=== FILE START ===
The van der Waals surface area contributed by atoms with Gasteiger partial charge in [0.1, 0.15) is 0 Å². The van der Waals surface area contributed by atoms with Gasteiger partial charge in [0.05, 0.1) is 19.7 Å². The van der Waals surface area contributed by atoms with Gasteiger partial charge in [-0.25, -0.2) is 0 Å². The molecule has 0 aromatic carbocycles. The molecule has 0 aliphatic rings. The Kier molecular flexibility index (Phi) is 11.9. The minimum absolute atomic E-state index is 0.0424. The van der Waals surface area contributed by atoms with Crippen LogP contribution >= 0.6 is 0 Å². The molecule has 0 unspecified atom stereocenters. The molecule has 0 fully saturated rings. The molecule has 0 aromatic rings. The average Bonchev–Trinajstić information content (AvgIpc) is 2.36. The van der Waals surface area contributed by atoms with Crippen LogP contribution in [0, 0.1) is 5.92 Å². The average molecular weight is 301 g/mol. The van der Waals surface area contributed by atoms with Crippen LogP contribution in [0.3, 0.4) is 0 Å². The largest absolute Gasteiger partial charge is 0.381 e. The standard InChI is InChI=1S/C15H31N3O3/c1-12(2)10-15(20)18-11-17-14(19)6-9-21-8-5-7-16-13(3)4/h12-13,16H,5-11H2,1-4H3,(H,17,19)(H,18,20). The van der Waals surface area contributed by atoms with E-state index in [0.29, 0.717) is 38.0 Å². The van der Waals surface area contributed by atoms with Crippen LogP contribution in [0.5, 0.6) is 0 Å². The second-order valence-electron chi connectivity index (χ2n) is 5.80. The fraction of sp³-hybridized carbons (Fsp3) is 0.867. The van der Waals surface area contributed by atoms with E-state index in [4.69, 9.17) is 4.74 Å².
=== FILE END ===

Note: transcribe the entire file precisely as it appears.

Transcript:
The van der Waals surface area contributed by atoms with Gasteiger partial charge in [0.1, 0.15) is 0 Å². The van der Waals surface area contributed by atoms with Gasteiger partial charge in [0.05, 0.1) is 19.7 Å². The van der Waals surface area contributed by atoms with Gasteiger partial charge in [-0.25, -0.2) is 0 Å². The molecule has 0 aromatic carbocycles. The molecule has 0 aliphatic rings. The Kier molecular flexibility index (Phi) is 11.9. The minimum absolute atomic E-state index is 0.0424. The van der Waals surface area contributed by atoms with Crippen LogP contribution >= 0.6 is 0 Å². The molecule has 0 unspecified atom stereocenters. The molecule has 0 fully saturated rings. The molecule has 0 aromatic rings. The average Bonchev–Trinajstić information content (AvgIpc) is 2.36. The van der Waals surface area contributed by atoms with Crippen LogP contribution in [0, 0.1) is 5.92 Å². The average molecular weight is 301 g/mol. The van der Waals surface area contributed by atoms with Crippen LogP contribution in [0.3, 0.4) is 0 Å². The largest absolute Gasteiger partial charge is 0.381 e. The standard InChI is InChI=1S/C15H31N3O3/c1-12(2)10-15(20)18-11-17-14(19)6-9-21-8-5-7-16-13(3)4/h12-13,16H,5-11H2,1-4H3,(H,17,19)(H,18,20). The van der Waals surface area contributed by atoms with E-state index in [0.29, 0.717) is 38.0 Å². The van der Waals surface area contributed by atoms with Crippen LogP contribution in [0.5, 0.6) is 0 Å². The second-order valence-electron chi connectivity index (χ2n) is 5.80. The fraction of sp³-hybridized carbons (Fsp3) is 0.867. The van der Waals surface area contributed by atoms with E-state index in [4.69, 9.17) is 4.74 Å².